The old adage goes “when they came for this, I said nothing. When they came for that…” — we all know it. Consider that the more we hand gleefully over to the cloud because we want convenience, big data, personalization, and on, we’re creating a single thing that can be taken from us in an instant. We’ve decided to subscribe to everything, instead of owning it. When they came for your MP3s, your DVDs, fine,. not “critical infrastructure.” When they came for your resumes, OK, getting closer.

Your juicers? Whatever, we can laugh at that because it seems ludicrous, but it’s not. A typical US city only has three days of food within the city limits, because the Internet has enabled just-in-time delivery of foodstuffs. Economic optimization within a network tends to imply specialization, which means that even those lovely rural communities that in theory grow their own food don’t grow balanced diets locally. And you’re laughing at an Internet connected juicer? Your juicer is already Internet-connected. If that goes down, you don’t get any more juice! It’s just connected in a way you can’t see.

Now that gas stations play video ads on a loop above the station, now that every cash register is replaced with an Internet-connected device, losing Internet means no gas and no groceries. No gas means no trucks delivering the groceries. Especially if we make them into self-driving trucks! We think of critical infrastructure in terms of government-owned or controlled utilities… but the food trucking fleet is “critical infrastructure.” It’s owned by a massive patchwork of private entities, and actually is networked into the air fleet and the shipping fleet as well via databases of shipping container IDs. Wanna paralyze the world economy? Corrupt that ID database.

If you have a “smart wifi lightbulb” that’s critical infrastructure because it can be owned by a botnet and used to attack. Hyperbolic? In a world where we take actual damage when something digital is attacked, any CPU is basically a weapon, and leaving Internet connected CPUs unattended is basically leaving armory doors open.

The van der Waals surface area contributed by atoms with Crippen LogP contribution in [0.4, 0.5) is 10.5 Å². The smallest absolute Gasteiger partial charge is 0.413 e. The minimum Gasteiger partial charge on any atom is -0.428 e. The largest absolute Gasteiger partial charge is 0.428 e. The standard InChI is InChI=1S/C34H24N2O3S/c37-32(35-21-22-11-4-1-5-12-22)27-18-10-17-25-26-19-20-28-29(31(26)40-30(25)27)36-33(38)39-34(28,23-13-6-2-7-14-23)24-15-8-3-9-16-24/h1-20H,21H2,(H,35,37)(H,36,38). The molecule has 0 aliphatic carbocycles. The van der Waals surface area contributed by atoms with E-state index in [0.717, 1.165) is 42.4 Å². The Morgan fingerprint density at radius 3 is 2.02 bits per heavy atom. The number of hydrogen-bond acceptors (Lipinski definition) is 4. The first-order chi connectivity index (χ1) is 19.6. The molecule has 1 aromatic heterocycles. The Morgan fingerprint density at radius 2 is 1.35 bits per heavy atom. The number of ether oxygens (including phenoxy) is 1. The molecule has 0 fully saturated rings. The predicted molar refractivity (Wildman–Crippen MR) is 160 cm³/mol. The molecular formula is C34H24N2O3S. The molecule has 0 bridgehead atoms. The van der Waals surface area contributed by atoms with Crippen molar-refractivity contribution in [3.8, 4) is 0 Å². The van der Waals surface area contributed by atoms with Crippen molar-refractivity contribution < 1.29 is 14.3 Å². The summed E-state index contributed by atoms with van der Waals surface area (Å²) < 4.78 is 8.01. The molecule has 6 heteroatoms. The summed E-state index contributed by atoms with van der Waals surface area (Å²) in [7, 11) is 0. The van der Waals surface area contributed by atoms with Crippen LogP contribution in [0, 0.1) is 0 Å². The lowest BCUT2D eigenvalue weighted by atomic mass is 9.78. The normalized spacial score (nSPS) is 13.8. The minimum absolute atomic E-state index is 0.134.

Take the example of the solar panels on my home. They are similar to the IoT lightbulb, but the point is more pertinent.

The solar system controller phones home in a variety of ways to provide information to me on how it is performing, but also to inform the grid about the power I am generating . Because there is no battery in my home, any excess power beyond my consumption must be fed back to the grid. Should solar panels feed more power into the grid than the grid can actually handle, this power must be offloaded elsewhere — typically California pays neighboring states to take it. If the power utilities failed to do so, the grid would actually explode. Literally. Explode. The result could be a cascading power failure covering several states.

By connecting this solar controller to the Internet, we have actually put a portion of the critical infrastructure of the entire power grid in the cloud where it is vulnerable. Is that the most direct vector of attack? No, of course not. I suspect you can’t actually tell my solar controller to do anything much, it’s pretty stupid as smart devices go. But I have every expectation that someone wants to make direct bidirectional control possible, because it’s “cool.” (Presumably, regulation is stopping them. Yay, regulation. Please don’t let Congress notice your existence).

The only difference between my solar panels and a hydroelectric dam is scale. To the grid, they are all just nodes, with differing power outputs. Yes, you could cut off my panel. You could cut off a hydroelectric plant too. The issue isn’t whether the node in the network is severable. The issue is whether we are increasing the fragility of the system and thereby increasing the likelihood of cascade effects.

Network connecting solar panels opens the possibility of things like malware attacks designed to cause them all to misreport, say… luckily, the electrical grid has redundancies, fuses, switches. Physical lines to sever. We can measure power flows independent of using the Internet. So let’s consider another example.

Our medical systems have terrible Internet security… MRI machines you can connect to with USB that still have “admin:password” to gain root access. That’s horrifying, sure, but that’s not an attack at scale. More frightening: we’re busily uploading all our medical records to the cloud. Take down that cloud, and no patients can be treated, because nobody will know what they have, what meds they are on. Software swallows your insulin pumps and your pacemakers. To kill people, all you need is to hack that database, or simply erase it or block access to it. After all, we don’t tend to realize that in an Internet of Things, humans are just Things too.